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Harriman Talks: Q&A With Georgi Gospodinov
September 25, 2023

Each academic year we host hundreds of interdisciplinary events with regional experts and members of the Harriman community discussing a range of issues on Eurasia, and Eastern Europe.

In a new web and print feature, Harriman Talks, Harriman Magazine follows up with some of those speakers about ideas or experiences discussed at the Institute. In the first installment, 2022 Writer in Residence Georgi Gospodinov describes what happened when he was honored with 2023 International Booker Prize several months after his Harriman residency.

 “People in Bulgaria are rarely united by joy—it happens much more often with negative feelings—but this time, at least for a week, we shared in each other’s joy.”

 —Georgi Gospodinov, 2023 International Booker Prize winner

When Harriman Director Valentina Izmirlieva reached out to Georgi Gospodinov, Harriman’s 2022 Writer in Residence, to congratulate him on being the first Bulgarian author honored with the International Booker Prize, he shared with her the “incredible” response in his homeland (which is also Izmirlieva’s homeland). Gospodinov’s novel Time Shelter was the first Bulgarian book ever to receive a Booker nomination, and when it won, it became an instant sensation.

“Our winner is a brilliant novel,” International Booker Prize Chairperson Leila Slimani said in announcing the award for Time Shelter in May 2023. “It is a novel that invites reflection and vigilance as much as it moves us, because the language—sensitive and precise—manages to capture, in the Proustian vein, the fragility of the past.”

Time Shelter’s English translation, by Angela Rodel, appeared only months before Gospodinov arrived at Harriman in September 2022. That fall, more than half a year before the Booker recognition, the New York Public Library hosted Gospodinov and Izmirlieva to discuss Time Shelter at the opening event of the library’s literary season. The author and the Harriman director spoke about it again at a public event in the Harriman Atrium during Gospodinov’s residency.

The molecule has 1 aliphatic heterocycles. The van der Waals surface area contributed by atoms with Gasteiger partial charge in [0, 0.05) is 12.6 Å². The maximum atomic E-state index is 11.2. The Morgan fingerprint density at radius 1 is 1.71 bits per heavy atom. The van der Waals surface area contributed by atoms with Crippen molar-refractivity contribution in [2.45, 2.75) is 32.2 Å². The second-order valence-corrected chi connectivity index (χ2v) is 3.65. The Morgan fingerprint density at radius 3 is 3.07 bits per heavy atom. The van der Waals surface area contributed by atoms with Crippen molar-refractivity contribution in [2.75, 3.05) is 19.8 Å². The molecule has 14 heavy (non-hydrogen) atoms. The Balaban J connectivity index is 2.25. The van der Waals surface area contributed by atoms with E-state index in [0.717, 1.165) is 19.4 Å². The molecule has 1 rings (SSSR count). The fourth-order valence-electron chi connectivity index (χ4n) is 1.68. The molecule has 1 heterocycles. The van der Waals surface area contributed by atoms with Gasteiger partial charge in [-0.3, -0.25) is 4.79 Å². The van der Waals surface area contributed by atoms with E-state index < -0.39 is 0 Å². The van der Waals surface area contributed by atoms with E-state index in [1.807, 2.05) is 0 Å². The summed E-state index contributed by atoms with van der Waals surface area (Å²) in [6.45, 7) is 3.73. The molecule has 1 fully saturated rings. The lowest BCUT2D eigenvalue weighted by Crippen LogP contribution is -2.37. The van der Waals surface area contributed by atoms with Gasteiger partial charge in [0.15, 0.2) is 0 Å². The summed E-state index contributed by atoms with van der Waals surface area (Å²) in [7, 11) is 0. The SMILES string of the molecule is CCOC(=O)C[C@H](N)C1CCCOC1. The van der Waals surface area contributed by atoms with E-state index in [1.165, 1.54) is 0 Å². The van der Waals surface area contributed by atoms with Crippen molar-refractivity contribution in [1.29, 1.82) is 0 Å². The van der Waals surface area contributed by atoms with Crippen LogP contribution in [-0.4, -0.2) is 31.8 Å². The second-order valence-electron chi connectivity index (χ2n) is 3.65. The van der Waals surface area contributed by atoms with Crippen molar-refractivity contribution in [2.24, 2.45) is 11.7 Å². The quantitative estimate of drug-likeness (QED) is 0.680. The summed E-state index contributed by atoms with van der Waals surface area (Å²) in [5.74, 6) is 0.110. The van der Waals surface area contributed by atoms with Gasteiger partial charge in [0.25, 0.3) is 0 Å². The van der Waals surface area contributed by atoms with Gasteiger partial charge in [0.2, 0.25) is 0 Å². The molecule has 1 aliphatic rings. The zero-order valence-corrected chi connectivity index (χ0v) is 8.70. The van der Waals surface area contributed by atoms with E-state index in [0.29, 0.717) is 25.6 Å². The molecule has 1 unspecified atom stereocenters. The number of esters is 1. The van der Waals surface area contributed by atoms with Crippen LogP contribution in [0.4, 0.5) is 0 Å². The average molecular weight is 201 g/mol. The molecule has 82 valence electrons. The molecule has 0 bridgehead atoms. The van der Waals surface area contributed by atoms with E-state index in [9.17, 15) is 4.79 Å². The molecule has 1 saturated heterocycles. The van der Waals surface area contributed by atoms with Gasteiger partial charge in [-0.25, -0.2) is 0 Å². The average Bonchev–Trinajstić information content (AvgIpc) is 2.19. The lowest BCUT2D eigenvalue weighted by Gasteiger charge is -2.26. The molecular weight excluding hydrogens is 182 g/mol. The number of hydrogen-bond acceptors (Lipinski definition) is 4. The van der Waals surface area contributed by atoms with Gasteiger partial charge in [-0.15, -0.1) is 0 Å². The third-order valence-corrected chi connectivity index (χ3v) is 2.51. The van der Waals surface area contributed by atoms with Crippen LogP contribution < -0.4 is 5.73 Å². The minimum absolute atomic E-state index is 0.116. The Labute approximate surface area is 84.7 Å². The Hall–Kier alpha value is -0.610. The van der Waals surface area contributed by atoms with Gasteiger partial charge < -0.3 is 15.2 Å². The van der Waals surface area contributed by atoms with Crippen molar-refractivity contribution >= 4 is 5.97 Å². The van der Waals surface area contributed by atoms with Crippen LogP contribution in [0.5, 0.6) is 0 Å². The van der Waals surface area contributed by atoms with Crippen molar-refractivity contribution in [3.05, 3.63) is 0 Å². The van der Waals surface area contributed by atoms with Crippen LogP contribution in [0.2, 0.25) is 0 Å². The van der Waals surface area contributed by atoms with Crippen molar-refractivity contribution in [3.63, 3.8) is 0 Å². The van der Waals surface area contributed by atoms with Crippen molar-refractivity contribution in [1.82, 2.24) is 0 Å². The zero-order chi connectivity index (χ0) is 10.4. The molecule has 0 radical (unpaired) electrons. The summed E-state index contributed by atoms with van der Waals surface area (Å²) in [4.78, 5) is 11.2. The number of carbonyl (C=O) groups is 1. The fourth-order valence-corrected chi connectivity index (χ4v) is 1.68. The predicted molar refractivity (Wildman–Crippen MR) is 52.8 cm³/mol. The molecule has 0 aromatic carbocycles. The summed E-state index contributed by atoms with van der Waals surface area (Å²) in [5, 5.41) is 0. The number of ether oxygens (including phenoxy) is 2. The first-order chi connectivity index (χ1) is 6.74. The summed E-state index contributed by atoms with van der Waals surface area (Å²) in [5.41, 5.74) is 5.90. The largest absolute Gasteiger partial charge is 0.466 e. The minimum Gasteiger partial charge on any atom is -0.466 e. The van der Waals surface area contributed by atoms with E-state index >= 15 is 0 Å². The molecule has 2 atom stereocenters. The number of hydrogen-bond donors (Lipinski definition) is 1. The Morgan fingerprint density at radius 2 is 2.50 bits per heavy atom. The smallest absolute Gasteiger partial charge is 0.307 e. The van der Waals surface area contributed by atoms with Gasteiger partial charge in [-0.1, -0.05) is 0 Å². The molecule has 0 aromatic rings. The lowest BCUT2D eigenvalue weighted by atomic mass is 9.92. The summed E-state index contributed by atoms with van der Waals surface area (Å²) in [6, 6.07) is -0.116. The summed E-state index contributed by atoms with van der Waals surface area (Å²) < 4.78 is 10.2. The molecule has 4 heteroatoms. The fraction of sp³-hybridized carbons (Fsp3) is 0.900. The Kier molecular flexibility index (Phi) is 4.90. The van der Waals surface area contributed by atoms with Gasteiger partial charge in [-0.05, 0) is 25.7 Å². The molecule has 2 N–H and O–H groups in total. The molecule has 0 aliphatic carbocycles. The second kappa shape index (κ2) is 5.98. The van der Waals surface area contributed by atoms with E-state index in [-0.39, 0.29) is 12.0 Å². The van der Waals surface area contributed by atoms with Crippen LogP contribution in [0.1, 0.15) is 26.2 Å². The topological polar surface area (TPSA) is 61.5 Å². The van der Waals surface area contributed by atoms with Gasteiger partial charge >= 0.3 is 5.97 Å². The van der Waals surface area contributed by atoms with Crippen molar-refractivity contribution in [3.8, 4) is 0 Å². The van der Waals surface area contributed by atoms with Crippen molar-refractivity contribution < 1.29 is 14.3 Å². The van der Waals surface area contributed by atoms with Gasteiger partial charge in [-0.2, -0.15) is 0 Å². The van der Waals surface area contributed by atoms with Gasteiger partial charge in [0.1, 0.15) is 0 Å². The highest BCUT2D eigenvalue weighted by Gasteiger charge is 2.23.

Months later, Izmirlieva reached out via email to ask Gospodinov how the Booker award had affected him and his global audiences.

Valentina Izmirlieva: Congratulations, Georgi! Your triumphant journey to the Booker was a source of much suspense and jubilation for your friends at the Harriman Institute. I can only imagine how overwhelming the entire experience must have been for you. What surprised you most during those strange and exciting days following the announcement of the award?

Georgi Gospodinov: I was struck by how many people stayed up to watch the Booker ceremony live, even though most of them have nothing to do with literature. It happened a little before midnight Bulgarian time, on the eve of Bulgaria’s most beautiful holiday—the Day of Slavic Letters, May 24. So many people, both at home and abroad, getting excited about a book award, about literature—isn’t that incredible? Three days later I had a signing at a book fair in Sofia. The line was four hours long. People kept coming to tell me stories, to weep and laugh together. Their excitement was the most exciting thing for me during the truly strange days following the award.

VI: The Man Booker International Prize was established in 2005 with an inaugural award to the Albanian writer Ismail Kadare, and two more writers from “the Harriman part of Europe” have gotten the distinction before you: [Hungarian novelist] László Krasznahorkai (another Harriman Writer in Residence) in 2015, and [Polish writer] Olga Tokarczuk in 2018. Can we talk about a reorganization of the international literary space, with the former “other Europe” becoming increasingly more visible and influential worldwide?  

GG: I think so. European literary critics have finally begun to take literature coming from Central and Eastern Europe seriously. It had been undervalued for quite a while, played down as merely local, peripheral, or exotic. What I have always aspired to do with my own work is prove that so-called small or peripheral languages and literatures can also speak about big things, about the world’s sorrows and crises. And in recent years, when we feel the center of Europe is the place where things hurt the most—in the East—East European literature can give us even more.